Small Gas Pipeline Blamed for Fatal Colorado Home Explosion

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FIRESTONE, Colo. (AP) — A home explosion that killed two people was caused by unrefined natural gas that was leaking from a small abandoned pipeline from a nearby well, fire officials said.

The April 17 explosion in Firestone about 30 miles (48 kilometers) north of Denver happened when the odorless gas in the old line leaked into the soil and made its way into the home’s basement, Ted Poszywak, chief of the Frederick-Firestone fire department, said Tuesday.

Investigators do not know how or when the small pipe was cut. The house was within 200 feet (60 meters) of the well, and the pipeline was buried about 7 feet (2.1 meters) underground.

The well was drilled in 1993 and is owned by Anadarko Petroleum. Investigators are still trying to determine who is responsible for the abandoned line.

Anadarko and Great Western Oil & Gas said last week they would shut down and inspect more than 3,060 similar wells as a precaution during the investigation.

State records show the well near the home that exploded was shut down all of last year and resumed production in January, although the records do not show the reasons. Anadarko has previously declined to comment, citing the ongoing investigation.

The well was last inspected in 2014 and received a “satisfactory” rating.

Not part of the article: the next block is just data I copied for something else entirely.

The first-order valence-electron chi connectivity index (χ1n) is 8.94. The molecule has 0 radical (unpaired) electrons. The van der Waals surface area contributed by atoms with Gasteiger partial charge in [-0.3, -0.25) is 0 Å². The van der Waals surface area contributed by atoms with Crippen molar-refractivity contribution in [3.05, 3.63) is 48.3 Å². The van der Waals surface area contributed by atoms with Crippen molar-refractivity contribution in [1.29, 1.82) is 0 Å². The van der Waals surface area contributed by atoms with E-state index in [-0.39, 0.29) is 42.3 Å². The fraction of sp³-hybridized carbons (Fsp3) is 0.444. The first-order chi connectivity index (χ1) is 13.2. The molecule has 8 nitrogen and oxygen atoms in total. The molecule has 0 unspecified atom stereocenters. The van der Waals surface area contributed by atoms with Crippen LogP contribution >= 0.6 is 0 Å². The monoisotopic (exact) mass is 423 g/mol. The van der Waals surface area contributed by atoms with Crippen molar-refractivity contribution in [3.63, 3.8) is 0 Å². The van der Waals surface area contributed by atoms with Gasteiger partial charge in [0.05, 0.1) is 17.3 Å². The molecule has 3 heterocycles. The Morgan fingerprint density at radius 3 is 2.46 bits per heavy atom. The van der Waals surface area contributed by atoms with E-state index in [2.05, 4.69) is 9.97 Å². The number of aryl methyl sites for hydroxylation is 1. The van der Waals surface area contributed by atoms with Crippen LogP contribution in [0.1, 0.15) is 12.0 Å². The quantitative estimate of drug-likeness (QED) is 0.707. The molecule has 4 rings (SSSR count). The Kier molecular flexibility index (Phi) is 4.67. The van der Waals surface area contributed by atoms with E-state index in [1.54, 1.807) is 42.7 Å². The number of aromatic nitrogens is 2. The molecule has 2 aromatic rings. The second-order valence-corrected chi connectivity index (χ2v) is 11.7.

Mark Martinez and Joseph William Irwin III were killed in the blast and resulting fire. Erin Martinez, who was married to Mark Martinez, was badly burned. Irwin was her brother.

Anadarko and Great Western’s actions prompted nearby Boulder County to ask energy companies to shut down and inspect all vertical wells there, about 300 total. Adams County, which is just south of Firestone, also asked oil and gas companies to inspect vertical wells near occupied buildings, but the county did not call for any wells to be shut down. It wasn’t known if any operators complied.

The proximity of subdivisions and wells is a source of contention in Colorado, where fast-growing cities sometimes overlap with lucrative oil and gas fields.

Conflicts have generated lawsuits and attempts to overhaul state rules. The Legislature killed a proposal this year that would have increased the minimum distance between schools and new oil and gas facilities.

The state Oil and Gas Conservation Commission regulates the distance between new oil and gas wells from existing structures, but local governments set the rules for the distance between new homes and existing wells. In Firestone, the minimum distance is 150 feet.

The commission said last week it tested air samples in the neighborhood but found no evidence of leaking gas. The commission also planned to test the soil for evidence of underground leaks. A commission spokesman didn’t immediately respond to a request for comment Tuesday.

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